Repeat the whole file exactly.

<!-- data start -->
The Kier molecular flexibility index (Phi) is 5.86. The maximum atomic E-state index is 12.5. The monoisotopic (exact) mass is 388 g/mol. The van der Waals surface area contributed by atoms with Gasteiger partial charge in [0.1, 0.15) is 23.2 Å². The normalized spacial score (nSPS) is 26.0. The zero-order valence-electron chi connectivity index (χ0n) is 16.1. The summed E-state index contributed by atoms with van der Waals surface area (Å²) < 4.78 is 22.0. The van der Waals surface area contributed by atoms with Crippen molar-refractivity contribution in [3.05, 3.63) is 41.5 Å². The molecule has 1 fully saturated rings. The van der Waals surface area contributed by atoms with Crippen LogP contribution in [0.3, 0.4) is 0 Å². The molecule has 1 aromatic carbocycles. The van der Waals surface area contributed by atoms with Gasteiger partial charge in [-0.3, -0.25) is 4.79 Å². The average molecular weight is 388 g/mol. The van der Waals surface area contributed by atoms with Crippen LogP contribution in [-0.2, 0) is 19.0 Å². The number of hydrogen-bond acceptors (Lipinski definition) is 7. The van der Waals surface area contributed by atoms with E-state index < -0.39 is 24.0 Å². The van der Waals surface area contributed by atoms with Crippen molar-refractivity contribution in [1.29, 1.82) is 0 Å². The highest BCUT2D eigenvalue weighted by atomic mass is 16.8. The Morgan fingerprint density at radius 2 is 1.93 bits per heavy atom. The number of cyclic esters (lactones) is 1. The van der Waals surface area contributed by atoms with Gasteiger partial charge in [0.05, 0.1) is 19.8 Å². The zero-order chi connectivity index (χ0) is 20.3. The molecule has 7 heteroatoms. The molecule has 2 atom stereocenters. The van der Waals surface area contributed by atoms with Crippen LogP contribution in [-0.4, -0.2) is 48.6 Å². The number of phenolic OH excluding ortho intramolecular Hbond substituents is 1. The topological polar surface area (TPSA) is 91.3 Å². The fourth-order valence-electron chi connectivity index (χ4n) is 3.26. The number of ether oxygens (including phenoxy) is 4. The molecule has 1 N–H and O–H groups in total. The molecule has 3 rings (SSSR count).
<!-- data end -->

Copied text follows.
The Kier molecular flexibility index (Phi) is 5.86. The maximum atomic E-state index is 12.5. The monoisotopic (exact) mass is 388 g/mol. The van der Waals surface area contributed by atoms with Gasteiger partial charge in [0.1, 0.15) is 23.2 Å². The normalized spacial score (nSPS) is 26.0. The zero-order valence-electron chi connectivity index (χ0n) is 16.1. The summed E-state index contributed by atoms with van der Waals surface area (Å²) < 4.78 is 22.0. The van der Waals surface area contributed by atoms with Crippen molar-refractivity contribution in [3.05, 3.63) is 41.5 Å². The molecule has 1 fully saturated rings. The van der Waals surface area contributed by atoms with Crippen LogP contribution in [0.3, 0.4) is 0 Å². The molecule has 1 aromatic carbocycles. The van der Waals surface area contributed by atoms with Gasteiger partial charge in [-0.3, -0.25) is 4.79 Å². The average molecular weight is 388 g/mol. The van der Waals surface area contributed by atoms with Crippen LogP contribution in [-0.2, 0) is 19.0 Å². The number of hydrogen-bond acceptors (Lipinski definition) is 7. The van der Waals surface area contributed by atoms with E-state index < -0.39 is 24.0 Å². The van der Waals surface area contributed by atoms with Crippen molar-refractivity contribution in [1.29, 1.82) is 0 Å². The highest BCUT2D eigenvalue weighted by atomic mass is 16.8. The Morgan fingerprint density at radius 2 is 1.93 bits per heavy atom. The number of cyclic esters (lactones) is 1. The van der Waals surface area contributed by atoms with Gasteiger partial charge in [0.05, 0.1) is 19.8 Å². The zero-order chi connectivity index (χ0) is 20.3. The molecule has 7 heteroatoms. The molecule has 2 atom stereocenters. The van der Waals surface area contributed by atoms with Crippen LogP contribution in [-0.4, -0.2) is 48.6 Å². The number of phenolic OH excluding ortho intramolecular Hbond substituents is 1. The topological polar surface area (TPSA) is 91.3 Å². The fourth-order valence-electron chi connectivity index (χ4n) is 3.26. The number of ether oxygens (including phenoxy) is 4. The molecule has 1 N–H and O–H groups in total. The molecule has 3 rings (SSSR count).